There are several main factors to consider when buying a kettle; firstly who is going to be using it and are there any practical features it needs to have? Decide what features you would find most beneficial (fast boiling time? Lightweight? Non-drip spout? Low on noise?), then think about the style; does it need to be a certain design to match your kitchen décor? Do you want a set with a matching toaster? Or is this not important? Whether you want a kettle that's super quick, boils at different temperatures or one that filters the water, here's what you need to know when buying a kettle:



Most kettles have different wattage, usually falling somewhere between 2.3kW and 3kW. The more powerful the kettle, the quicker it boils. Whatever the wattage, the same amount of energy will be used per volume of water boiled. Did you know? Electronic kettles that offer 'keep warm' features and multiple temperature options are often left on standby, therefore constantly wasting electricity.

Boiling Noise

If noisy appliances cause you irritation, then check if the kettle has a decibel reading. As a gauge, a conversation is usually held at 60dB while an electric drill can reach 95dB.


How much water do you usually need to boil? A kettle with cup measuring windows will help you boil only the water you need, saving time and energy. If you only boil small volumes then a smaller size kettle may suit you. If you use your kettle to boil water for cooking, then you may need a kettle with a larger capacity.


If the weight of the kettle is important then consider the material it is made from, especially if you generally fill your kettle to the maximum. Plastic will of course be much lighter than metal. Capacity also effects weight; 1ml of water weighs 1g, so if you don't want a heavy kettle remember 2 litres of water will weigh 2 kilos. Try to only boil the water you need. TIP: Pour water into the mug or pan you are using and then decant this into the kettle so you don't use too much water. The kettle will boil faster, saving energy and reducing your carbon footprint.


Different colours from bold accent colours, metallic shades, pastel hues and patterns are now widely available, giving the choice of matching your kettle closely to your kitchen interior or opting for a classic colour that will withstand changes in décor. There are many different finishes available too, from polished or brushed stainless steel, glossy polymer to matt effect.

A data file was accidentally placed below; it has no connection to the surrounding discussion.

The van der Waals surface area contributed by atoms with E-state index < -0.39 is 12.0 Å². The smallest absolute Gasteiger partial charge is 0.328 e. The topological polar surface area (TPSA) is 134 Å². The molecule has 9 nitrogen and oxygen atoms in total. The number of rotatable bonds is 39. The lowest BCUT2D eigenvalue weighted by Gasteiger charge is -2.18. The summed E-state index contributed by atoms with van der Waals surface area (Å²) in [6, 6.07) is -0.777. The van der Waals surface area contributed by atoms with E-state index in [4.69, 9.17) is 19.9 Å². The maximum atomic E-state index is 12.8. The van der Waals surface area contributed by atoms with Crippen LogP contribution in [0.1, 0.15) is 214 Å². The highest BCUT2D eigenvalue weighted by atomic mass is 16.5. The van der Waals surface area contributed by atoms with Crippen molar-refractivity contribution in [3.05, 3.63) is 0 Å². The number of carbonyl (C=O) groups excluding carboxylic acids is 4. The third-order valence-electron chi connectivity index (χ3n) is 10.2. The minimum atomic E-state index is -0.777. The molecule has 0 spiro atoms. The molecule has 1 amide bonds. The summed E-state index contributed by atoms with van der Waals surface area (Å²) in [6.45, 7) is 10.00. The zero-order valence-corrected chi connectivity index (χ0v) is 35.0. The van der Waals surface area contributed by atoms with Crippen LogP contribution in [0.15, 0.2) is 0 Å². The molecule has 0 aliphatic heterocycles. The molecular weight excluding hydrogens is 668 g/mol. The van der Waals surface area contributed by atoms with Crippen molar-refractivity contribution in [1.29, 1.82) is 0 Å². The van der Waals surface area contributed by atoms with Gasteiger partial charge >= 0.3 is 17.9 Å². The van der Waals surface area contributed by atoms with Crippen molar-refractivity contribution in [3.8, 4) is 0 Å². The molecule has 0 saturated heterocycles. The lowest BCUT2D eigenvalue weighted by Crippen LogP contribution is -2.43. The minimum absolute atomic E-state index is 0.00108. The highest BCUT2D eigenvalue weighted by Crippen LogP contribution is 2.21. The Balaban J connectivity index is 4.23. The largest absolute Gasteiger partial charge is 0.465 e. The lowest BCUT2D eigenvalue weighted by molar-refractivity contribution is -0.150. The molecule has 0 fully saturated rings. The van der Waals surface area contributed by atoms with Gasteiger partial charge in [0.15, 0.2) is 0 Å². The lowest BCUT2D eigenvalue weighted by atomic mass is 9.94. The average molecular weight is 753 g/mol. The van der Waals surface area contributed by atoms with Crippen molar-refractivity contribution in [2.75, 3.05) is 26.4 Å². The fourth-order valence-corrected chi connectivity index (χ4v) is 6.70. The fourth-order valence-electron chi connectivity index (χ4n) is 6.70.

Ease of Use

When lifting the kettle, consider how easy the handle is to grip, if there is enough space between the handle and the body to fit your hand and whether there are any safety or comfort features such as a knuckle guard. If you have trouble gripping, then a push-button lid will be the easier than a lid that needs to be pulled open. A large measuring window with an easy-to-read water gauge and buttons in contrasting colours will help if your sight is limited.


The element heats the water. Most modern kettles have hidden elements in the kettle base. It doesn't come into contact with water, reducing the build-up of lime scale and is also much safer should the kettle malfunction. Look for a boil-dry safety feature, where the kettle will switch off if there is not enough water inside, stopping it from burning dry.


Many kettles have removable lime scale filters that can be washed, though some can be easier to remove than others. A plastic kettle is easily wiped down, whereas a metal kettle will require buffing after wiping to remove smears. Water drips lead to a build-up of limescale, so go for a kettle with a non-drip spout to avoid limescale drip marks and keep your kettle looking good.

Reliability and Repairability

Take a look at the fittings and joins - do any look like weak points? What are they made of? The lid hinge works twice as hard as other kettle parts, opening and closing with every boil. If the hinge looks thin and the lid flexes when you twist it in the open position, then it is very likely to break. If you are investing in a kettle at the higher end of the price scale, it is worth finding out if the manufacturer offers replacement parts. Dualit's Classic Kettle has a fully replaceable heating element.

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